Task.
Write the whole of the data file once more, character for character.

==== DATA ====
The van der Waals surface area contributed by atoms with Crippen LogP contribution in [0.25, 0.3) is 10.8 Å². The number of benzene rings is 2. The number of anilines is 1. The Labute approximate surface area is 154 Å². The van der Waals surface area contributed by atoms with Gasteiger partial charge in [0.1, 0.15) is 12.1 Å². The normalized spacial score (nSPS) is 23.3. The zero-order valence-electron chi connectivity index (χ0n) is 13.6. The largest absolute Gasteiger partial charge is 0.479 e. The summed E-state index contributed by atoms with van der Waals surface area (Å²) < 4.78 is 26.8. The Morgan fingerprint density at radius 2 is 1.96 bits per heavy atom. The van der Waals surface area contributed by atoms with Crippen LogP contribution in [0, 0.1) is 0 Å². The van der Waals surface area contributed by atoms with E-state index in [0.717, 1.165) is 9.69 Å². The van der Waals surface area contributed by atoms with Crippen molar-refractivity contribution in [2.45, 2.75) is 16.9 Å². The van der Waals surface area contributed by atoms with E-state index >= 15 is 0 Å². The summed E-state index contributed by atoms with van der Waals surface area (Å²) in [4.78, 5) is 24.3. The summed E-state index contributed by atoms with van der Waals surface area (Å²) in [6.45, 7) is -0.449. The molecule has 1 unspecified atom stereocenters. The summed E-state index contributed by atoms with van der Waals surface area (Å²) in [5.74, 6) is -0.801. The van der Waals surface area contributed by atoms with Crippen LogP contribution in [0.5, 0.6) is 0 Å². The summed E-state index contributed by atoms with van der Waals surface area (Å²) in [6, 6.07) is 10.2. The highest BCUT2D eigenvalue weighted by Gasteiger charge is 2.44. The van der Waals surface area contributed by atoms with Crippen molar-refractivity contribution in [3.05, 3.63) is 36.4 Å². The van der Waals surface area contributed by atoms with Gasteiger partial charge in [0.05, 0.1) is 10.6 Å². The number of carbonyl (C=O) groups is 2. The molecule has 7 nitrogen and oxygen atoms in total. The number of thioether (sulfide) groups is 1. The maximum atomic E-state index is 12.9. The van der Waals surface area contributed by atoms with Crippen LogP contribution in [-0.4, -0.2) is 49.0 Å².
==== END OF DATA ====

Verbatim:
The van der Waals surface area contributed by atoms with Crippen LogP contribution in [0.25, 0.3) is 10.8 Å². The number of benzene rings is 2. The number of anilines is 1. The Labute approximate surface area is 154 Å². The van der Waals surface area contributed by atoms with Gasteiger partial charge in [0.1, 0.15) is 12.1 Å². The normalized spacial score (nSPS) is 23.3. The zero-order valence-electron chi connectivity index (χ0n) is 13.6. The largest absolute Gasteiger partial charge is 0.479 e. The summed E-state index contributed by atoms with van der Waals surface area (Å²) < 4.78 is 26.8. The Morgan fingerprint density at radius 2 is 1.96 bits per heavy atom. The van der Waals surface area contributed by atoms with Crippen LogP contribution in [0, 0.1) is 0 Å². The van der Waals surface area contributed by atoms with E-state index in [0.717, 1.165) is 9.69 Å². The van der Waals surface area contributed by atoms with Crippen molar-refractivity contribution in [2.45, 2.75) is 16.9 Å². The van der Waals surface area contributed by atoms with E-state index >= 15 is 0 Å². The summed E-state index contributed by atoms with van der Waals surface area (Å²) in [4.78, 5) is 24.3. The summed E-state index contributed by atoms with van der Waals surface area (Å²) in [6.45, 7) is -0.449. The molecule has 1 unspecified atom stereocenters. The summed E-state index contributed by atoms with van der Waals surface area (Å²) in [5.74, 6) is -0.801. The van der Waals surface area contributed by atoms with Crippen LogP contribution in [0.5, 0.6) is 0 Å². The summed E-state index contributed by atoms with van der Waals surface area (Å²) in [6, 6.07) is 10.2. The highest BCUT2D eigenvalue weighted by Gasteiger charge is 2.44. The van der Waals surface area contributed by atoms with Crippen molar-refractivity contribution in [3.05, 3.63) is 36.4 Å². The van der Waals surface area contributed by atoms with Gasteiger partial charge in [0.05, 0.1) is 10.6 Å². The number of carbonyl (C=O) groups is 2. The molecule has 7 nitrogen and oxygen atoms in total. The number of thioether (sulfide) groups is 1. The maximum atomic E-state index is 12.9. The van der Waals surface area contributed by atoms with Crippen LogP contribution in [-0.4, -0.2) is 49.0 Å².